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Sensory services

Sensory services and support for children in Devon

Devon’s Multi-Agency strategy for Children and Young People with Special Educational Needs and Disabilities (SEND) 2017 – 2020 confirms that Devon has “…high aspirations for all our children and young people with Special Educational Needs and disabilities (SEND), and will ensure that they are at the heart of everything we do and part of every decision we make”

The way that education, health and care services are delivered to children and young people with SEND and their families has undergone significant change, both nationally and locally. Since 2011 changes from central government have driven the need to re-design services and review working practices. Devon’s SEND improvement board have identified the following 6 strategic priorities:

In Devon we are currently reviewing the way in which Sensory Services for Children are provided and want to ensure they are personalised, integrated and delivered in a way which supports children and young people to achieve the best possible outcomes:

We are considering support for children and young people:

• Who are deaf or have a hearing impairment,
• Who have a visual impairment
• Who have a multi-sensory impairment i.e. their combined sight and hearing impairment causes difficulties with communication, access to information and mobility

Our current service offer:

Devon County Council have commissioned the Rehabilitation Officer Visually Impaired Childrens (ROVIC) Service to supply a service to identify, assess, care plan and deliver intervention for children and young people with needs arising from Visual Impairment and/or who are Deafblind/have a Multi Sensory Impairment. This is delivered by Virgin Care Ltd.

ROVICs has been commissioned to provide an equitable provision of habilitation and rehabilitation for children and young people aged 0-18 years with Visual Impairment as well as those who are Deafblind across Devon. The service is delivered by appropriately trained staff, which includes Re/Habilitation Officers as well as those with relevant qualifications in Multi-Sensory Impairment. The commissioned service meets the Local Authority’s duty to provide:-

• Appropriate registration of sight impairment under the National Assistance Act (1948).
• Appropriate registration, assessment, care planning and review as required of children and young people with Visual Impairment under the Chronically Sick and Disabled Persons Act (1970).
• The responsibility under Section 7 of the Local Authority Social Services Act (1970) to act on the care and support for Deafblind children and adults policy guidance which includes to keep a record of all Deafblind children.
• Maintain a register of children with Visual Impairment, in line with the Local Authority’s duty to maintain a register of all disabled children under the Children Act (1989).

ROVICs is also commissioned to raise awareness across Devon about the needs of children and young people with Visual Impairment or Deafblindness including delivering awareness training to other professionals, where appropriate.

Devon County Council also commissions specialist advisory teacher service, Teachers of the Deaf, Teachers of Visual impairment and teacher Multi-sensory Impairment. The teams are supported by Educational Audiologist, Advisory Deaf Inclusion workers, Visual Impairment ICT technician and a specialist Sensory Co-ordinator. The service is commissioned to provide teaching, support, advice, Early Help and interventions for children and young people 0-25, where a visual, hearing or multi-sensory impairment is having an impact on their ability to access education. This service is provided by Babcock LDP.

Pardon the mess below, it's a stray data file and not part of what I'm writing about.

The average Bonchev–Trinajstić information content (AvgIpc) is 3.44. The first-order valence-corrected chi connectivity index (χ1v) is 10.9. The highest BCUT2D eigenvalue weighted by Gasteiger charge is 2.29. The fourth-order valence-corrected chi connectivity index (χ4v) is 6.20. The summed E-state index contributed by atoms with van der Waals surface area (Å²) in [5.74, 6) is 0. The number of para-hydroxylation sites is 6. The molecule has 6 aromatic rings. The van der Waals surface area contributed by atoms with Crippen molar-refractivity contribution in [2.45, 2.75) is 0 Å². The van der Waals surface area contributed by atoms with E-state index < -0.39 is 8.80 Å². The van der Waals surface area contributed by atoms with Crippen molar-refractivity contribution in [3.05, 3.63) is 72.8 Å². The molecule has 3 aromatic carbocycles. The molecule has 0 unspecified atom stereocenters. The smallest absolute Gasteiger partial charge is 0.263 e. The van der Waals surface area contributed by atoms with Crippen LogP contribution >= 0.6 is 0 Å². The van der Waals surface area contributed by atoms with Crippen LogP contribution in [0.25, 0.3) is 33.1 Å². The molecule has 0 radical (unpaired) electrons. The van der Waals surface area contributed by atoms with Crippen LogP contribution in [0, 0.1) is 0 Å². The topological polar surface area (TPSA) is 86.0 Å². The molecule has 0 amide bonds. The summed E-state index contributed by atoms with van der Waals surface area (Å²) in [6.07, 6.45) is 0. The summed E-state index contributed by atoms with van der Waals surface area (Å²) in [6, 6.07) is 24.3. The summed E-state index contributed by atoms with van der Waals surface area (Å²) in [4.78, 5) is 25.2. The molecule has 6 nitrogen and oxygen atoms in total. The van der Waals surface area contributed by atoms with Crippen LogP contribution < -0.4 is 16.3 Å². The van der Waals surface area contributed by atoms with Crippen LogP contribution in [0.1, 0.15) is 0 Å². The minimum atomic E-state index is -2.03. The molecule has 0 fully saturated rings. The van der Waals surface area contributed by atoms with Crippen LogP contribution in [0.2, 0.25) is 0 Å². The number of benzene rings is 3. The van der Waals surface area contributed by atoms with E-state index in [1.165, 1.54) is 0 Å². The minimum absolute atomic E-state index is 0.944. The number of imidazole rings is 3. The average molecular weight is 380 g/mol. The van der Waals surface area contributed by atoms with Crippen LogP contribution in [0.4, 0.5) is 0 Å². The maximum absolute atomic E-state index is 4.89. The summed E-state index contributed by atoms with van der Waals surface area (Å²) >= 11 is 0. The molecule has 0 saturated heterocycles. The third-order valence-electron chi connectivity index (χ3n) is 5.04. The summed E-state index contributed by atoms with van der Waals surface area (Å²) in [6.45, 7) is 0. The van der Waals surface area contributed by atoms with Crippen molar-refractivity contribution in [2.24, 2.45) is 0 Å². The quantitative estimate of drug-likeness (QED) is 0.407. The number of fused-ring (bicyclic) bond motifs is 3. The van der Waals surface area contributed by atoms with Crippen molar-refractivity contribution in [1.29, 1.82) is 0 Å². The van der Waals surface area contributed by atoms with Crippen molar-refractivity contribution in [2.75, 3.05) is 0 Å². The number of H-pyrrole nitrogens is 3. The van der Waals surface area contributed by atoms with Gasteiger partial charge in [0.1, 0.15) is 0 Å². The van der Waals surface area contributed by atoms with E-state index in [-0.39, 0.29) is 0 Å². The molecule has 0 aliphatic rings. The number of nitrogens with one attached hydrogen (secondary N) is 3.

There are also a range of service provided by schools so that they meet their responsibilities to offer inclusive and accessible environments for children with sensory support needs.

What we know about the current offer to families?

The ROVIC service is well resourced and provides high quality services “ROVICs are fantastic, deafblind assessment is very important for deafblind children. Made a huge positive impact to my child”

Families and professionals also tell us that the following is important to them in order to make services a success for them:

• Families want to feel well informed about waiting times and treatment options and availability, with information and support available whilst they wait.
• One person is identified who the child young person and family can contact.
• Help and advice about a whole range of things is available in one place
• Services are joined up flexible and responsive
• Families want to be involved and engaged in their child’s plan and also in the wider service delivery for disabled children
• access to communication support services is a priority for them
• Better join up of services to meet multi-sensory needs

Children also tell us that they need support at an earlier point to avoid crises occurring and that transitions is a difficult time for them.

We are aware that there is a need to further develop the integration of provision and plan for the workforce in this highly specialist area, when there is a gap in the workforce, for whatever reason, there is a gap in the services available to children.

Alongside the consultation below we will be offering opportunities for staff and professionals to engage with us in the future design and we will be opening discussion forums through the Local Offer Reference Group, DPCV and other engagement forums with parents. We will be running engagement sessions for children and young people. We will set a schedule of dates in for the next few months, and publish these on the Local Offer Website.

Consultation method: